When Lucasfilm announced Jon Favreau would be helming a new live-action Star Wars series for Disney’s upcoming streaming service, that was… well, pretty much it. We had zero details on what the series would actually entail. But Favreau himself has finally let slip the first, very intriguing, tidbits.
The Battle of Endor, as seen in Return of the Jedi. Image: Lucasfilm
Speaking to Nerdist‘s Dan Casey at yesterday’s Solo: A Star Wars Story premiere – Favreau plays the alien Rio Durant in the movie – Favreau surprisingly also teased what fans could expect from his own Star Wars project: A TV show set roughly seven years after the battle of Endor in Return of the Jedi.
Exclusive: @Jon_Favreau confirms that his live action #StarWars series takes place 7 years after Battle of Endor, between #ReturnOfTheJedi and #TheForceAwakens. Will feature all new characters, using cutting edge tech a la THE JUNGLE BOOK. Story coming to @nerdist… pic.twitter.com/iRyPS8hPDR
— Dan Casey (@DanCasey) May 11, 2018
Favreau also mentioned that the series would utilise the similar sort of CG work the director had previously used in Disney’s Jungle Book reboot and, unsurprisingly, will focus on a new cast of characters. But the seven-year date is particularly interesting because it places the show in a very specific and relatively untouched piece of Disney’s Star Wars timeline.
Seven years after Return of the Jedi would place Favreau’s show in approximately 11 ABY (that’s “After Battle of Yavin” for the unfamiliar, the standard dating metric in the Star Wars canon).
From what we know of Disney’s timeline in this between-trilogies period so far, this would be around six years after the New Republic is officially founded with the signing of the Galactic Concordance in 5 ABY, and the development of what would eventually become the First Order – hiding in the Unknown Regions – is still in its most secretive and earliest days.
This is a period when the New Republic was essentially at its height, as far as we know – Mon Mothma, the Republic’s first Chancellor, had relinquished many of the emergency powers still granted to the office of Chancellor when Palpatine was bestowed upon them by the Old Republic, and had pledged to widely diminish the New Republic Fleet down to a fraction of its size at the height of the end of the Galactic Civil War.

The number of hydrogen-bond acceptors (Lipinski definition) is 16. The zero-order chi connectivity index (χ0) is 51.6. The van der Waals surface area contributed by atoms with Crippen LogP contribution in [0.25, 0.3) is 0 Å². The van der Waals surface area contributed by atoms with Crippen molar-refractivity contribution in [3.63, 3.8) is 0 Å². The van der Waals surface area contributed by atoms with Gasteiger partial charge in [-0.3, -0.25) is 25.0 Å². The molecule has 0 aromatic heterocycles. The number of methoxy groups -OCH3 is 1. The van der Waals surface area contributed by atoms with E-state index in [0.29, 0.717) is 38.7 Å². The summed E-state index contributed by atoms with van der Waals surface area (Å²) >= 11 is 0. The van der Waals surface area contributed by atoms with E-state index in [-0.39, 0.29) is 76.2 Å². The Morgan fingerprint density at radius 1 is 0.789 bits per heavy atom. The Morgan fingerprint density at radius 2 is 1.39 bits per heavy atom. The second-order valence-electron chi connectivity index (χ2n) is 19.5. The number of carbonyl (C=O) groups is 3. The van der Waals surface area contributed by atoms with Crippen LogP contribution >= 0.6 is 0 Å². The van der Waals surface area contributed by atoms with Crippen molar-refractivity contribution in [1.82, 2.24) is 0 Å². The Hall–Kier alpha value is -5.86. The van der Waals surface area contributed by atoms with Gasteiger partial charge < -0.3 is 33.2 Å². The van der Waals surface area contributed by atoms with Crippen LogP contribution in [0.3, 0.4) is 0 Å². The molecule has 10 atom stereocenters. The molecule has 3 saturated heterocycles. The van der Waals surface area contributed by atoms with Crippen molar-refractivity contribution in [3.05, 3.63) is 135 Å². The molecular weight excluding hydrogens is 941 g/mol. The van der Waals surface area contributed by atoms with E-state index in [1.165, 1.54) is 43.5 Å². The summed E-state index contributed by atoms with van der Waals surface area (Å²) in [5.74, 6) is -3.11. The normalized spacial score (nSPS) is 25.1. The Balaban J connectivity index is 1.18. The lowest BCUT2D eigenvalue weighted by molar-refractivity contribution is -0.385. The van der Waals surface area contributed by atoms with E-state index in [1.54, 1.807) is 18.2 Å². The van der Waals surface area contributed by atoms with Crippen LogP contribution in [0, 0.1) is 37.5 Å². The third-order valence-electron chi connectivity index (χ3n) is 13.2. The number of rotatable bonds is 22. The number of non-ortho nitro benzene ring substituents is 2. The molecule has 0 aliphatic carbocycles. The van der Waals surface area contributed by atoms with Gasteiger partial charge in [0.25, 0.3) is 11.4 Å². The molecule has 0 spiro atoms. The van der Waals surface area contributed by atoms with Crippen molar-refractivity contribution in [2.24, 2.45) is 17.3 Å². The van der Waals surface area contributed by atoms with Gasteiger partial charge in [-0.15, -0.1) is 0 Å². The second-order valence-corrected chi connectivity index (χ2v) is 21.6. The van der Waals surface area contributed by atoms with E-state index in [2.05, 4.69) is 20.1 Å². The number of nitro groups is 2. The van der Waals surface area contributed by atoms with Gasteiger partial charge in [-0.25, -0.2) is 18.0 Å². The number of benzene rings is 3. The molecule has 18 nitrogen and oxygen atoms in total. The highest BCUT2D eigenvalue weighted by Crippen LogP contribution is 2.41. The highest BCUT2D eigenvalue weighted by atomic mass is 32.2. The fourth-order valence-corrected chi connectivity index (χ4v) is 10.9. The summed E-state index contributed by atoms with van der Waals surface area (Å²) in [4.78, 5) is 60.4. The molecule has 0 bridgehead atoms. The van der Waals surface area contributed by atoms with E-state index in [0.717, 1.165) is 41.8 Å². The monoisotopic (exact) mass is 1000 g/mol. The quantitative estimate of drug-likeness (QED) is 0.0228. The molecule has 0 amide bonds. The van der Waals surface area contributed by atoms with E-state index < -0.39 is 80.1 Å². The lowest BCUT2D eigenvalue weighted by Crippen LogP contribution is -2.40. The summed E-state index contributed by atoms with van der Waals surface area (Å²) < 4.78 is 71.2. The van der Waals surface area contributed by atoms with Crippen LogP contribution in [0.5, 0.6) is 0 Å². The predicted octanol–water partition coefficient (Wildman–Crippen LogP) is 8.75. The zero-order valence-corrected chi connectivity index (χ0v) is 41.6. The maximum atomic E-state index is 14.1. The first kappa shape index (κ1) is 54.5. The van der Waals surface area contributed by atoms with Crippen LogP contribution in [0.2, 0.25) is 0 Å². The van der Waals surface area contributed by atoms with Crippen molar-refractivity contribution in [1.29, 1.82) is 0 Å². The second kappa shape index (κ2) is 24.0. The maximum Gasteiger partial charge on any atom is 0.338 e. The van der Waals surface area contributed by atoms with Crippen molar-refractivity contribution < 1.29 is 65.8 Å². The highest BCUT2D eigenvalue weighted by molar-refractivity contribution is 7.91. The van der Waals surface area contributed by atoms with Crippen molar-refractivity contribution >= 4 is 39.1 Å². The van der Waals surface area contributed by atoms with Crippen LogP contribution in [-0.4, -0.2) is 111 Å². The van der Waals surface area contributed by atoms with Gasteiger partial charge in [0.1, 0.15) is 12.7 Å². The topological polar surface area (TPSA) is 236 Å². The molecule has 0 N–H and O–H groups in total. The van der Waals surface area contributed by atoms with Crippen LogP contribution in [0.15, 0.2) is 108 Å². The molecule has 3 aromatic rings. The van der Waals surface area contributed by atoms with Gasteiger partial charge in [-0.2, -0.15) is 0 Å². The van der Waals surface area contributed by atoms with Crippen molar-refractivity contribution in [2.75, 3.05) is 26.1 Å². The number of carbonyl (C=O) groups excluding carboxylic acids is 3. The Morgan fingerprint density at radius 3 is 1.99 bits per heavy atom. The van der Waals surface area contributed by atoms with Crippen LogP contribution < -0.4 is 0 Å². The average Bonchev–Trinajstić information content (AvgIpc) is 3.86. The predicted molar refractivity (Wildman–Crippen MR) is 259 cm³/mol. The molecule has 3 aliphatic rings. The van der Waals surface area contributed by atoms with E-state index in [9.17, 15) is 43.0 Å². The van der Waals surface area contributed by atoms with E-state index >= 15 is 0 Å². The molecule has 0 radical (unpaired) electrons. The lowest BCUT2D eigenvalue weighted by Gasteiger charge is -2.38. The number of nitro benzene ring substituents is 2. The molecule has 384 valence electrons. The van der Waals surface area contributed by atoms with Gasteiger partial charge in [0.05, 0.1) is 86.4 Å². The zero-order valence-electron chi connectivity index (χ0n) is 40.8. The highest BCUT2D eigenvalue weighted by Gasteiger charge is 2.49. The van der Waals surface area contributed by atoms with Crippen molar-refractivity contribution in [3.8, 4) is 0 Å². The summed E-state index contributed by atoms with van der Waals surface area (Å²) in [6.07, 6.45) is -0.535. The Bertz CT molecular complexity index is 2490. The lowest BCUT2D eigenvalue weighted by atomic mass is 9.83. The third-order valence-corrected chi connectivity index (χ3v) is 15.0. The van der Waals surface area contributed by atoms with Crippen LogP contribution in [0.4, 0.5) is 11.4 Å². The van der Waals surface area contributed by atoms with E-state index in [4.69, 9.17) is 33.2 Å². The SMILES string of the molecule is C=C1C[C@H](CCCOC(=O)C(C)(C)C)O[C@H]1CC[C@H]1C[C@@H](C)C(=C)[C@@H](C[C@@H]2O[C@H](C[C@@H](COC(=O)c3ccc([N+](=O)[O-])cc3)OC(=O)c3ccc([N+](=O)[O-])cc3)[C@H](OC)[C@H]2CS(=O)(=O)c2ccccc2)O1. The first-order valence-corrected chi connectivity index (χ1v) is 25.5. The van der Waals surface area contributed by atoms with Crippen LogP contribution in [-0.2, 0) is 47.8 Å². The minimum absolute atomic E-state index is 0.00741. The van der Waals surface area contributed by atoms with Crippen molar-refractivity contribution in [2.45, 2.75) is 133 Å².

Major conflict, after years of setting the galaxy alight, was seemingly over, and our beloved heroes from the original Star Wars trilogy had gone their separate ways – Han and Leia raising their young son while Leia served in the Senate, and Luke exploring the galaxy for Jedi artefacts and knowledge he’d eventually use to establish his own Jedi academy.
All this we only really know from tidbits in books and comics that have been released since Disney took over Lucasfilm – and it’s still barely explored. Although between this show and the upcoming animated series Star Wars Resistance (which, given that it features Leia’s Resistance founded in 28 ABY, will be set several decades after the live-action show anyway), Favreau’s series will give us a chance to actually see what the Star Wars galaxy looks like in a period of peace, a fascinating opportunity given that interstellar conflict has driven so much of the saga’s main stories.
That isn’t to say the show won’t be without its conflicts and action, of course – war is literally in the name of the franchise! – but it will be interesting to see what Favreau does with this time of relative peace in the galaxy far, far away.
The live-action Star Wars show will release on Disney’s streaming service, so we won’t be seeing it until 2019 at the least, if not after. We’ll bring you more on this latest chapter in the Star Wars saga as we learn it.